joanna3292 Posted 27 Feb 2009 , 7:41am
post #14 of 18

Now Im getting it! Back to the cake shop for another board then.. thanks a lot

Bluesea Posted 22 Jun 2011 , 6:44am
post #15 of 18

Hi there,

I am making the Mushroom house cake in 2weeks time and need some help. This is what i plan to do:

Use the Wilton Wonder Mold for the Mushroom Head.
Bake 3x 6inch and stack them on top of each other for the bottom half of the mushroom.

Please help me understand on the stacking.

a) 1st for the base - do i put a board in between the 3x 6inch cakes? Or should i just stack them on top of each other and put a long dowel thru in the centre?

b) i do understand from the previous posts, that i must put a board between the mushroom head and the bottom half of the mushroom. Right? What i don't quite understand (because i have not done this before) is that if there is a board in between the 2, how can i put a dowel right from the top of the cake thru the bottom? How to have the dowel go thru the boards? Hope what i am asking makes sense.

I need to transport this cake.

Appreciate all the help please.

Thank you.

CWR41 Posted 22 Jun 2011 , 2:24pm
post #16 of 18

This might help:
http://www.wilton.com/cakes/tiered-cakes/stacked-tiered-cake-construction.cfm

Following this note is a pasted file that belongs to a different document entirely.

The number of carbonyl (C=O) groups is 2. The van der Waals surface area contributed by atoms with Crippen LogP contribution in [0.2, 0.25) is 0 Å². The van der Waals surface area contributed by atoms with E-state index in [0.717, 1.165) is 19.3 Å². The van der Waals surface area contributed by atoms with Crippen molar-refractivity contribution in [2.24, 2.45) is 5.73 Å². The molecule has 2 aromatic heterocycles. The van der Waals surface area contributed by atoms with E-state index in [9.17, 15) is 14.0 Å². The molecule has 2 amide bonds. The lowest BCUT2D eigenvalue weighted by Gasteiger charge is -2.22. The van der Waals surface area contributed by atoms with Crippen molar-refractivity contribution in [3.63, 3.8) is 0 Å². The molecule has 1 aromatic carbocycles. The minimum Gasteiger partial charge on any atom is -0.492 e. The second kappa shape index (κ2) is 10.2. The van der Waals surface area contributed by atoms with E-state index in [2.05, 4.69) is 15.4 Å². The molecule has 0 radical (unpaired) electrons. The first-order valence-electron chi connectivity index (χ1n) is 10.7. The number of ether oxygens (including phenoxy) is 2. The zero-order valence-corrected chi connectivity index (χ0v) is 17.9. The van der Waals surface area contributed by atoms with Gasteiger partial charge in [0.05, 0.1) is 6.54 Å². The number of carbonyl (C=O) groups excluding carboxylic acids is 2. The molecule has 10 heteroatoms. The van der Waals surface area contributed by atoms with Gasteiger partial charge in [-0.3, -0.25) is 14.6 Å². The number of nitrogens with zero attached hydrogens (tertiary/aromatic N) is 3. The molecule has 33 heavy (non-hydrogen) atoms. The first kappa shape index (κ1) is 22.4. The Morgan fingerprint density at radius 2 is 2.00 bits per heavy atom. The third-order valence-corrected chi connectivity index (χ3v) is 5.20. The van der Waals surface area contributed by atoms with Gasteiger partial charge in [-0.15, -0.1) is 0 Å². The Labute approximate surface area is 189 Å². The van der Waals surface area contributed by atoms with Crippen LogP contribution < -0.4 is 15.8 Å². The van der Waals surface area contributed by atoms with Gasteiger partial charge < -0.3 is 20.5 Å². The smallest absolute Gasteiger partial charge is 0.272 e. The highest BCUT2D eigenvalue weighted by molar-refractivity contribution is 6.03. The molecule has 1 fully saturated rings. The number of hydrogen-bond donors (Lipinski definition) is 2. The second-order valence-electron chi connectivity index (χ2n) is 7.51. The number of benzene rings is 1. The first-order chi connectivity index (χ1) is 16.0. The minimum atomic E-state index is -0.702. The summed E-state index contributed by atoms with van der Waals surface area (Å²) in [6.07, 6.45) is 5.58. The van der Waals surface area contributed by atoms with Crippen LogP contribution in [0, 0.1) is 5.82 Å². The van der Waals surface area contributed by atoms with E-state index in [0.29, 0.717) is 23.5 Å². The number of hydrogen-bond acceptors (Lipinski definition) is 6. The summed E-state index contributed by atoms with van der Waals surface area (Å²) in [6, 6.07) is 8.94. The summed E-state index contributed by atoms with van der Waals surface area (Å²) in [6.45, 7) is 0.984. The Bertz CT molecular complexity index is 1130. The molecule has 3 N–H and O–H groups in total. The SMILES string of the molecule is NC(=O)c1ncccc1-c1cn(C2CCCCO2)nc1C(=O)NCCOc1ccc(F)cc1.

and yes, each tier must be on its own board. General rule is to use a board and a support system for every 4" of cake height.

Bluesea Posted 23 Jun 2011 , 1:07am
post #17 of 18

Thanks for the link CRW41.

What i don't understand is this:
Step 4
To stabilize tiers further, sharpen one end of a wooden dowel rod and push it through all tiers and cake boards to the base of the bottom tier.

What can i use to sharpen the wooden dowel? How can i push it thru the boards without damaging the cake? Sorry if this sounds stupid. I have not done this before and wld need all the help and explanation.

Many thanks.

tiggy2 Posted 23 Jun 2011 , 1:23am
post #18 of 18

Use a pencil sharpen to sharpen it then drive it through with a hammer. I believe there is instructions in the article section of this site.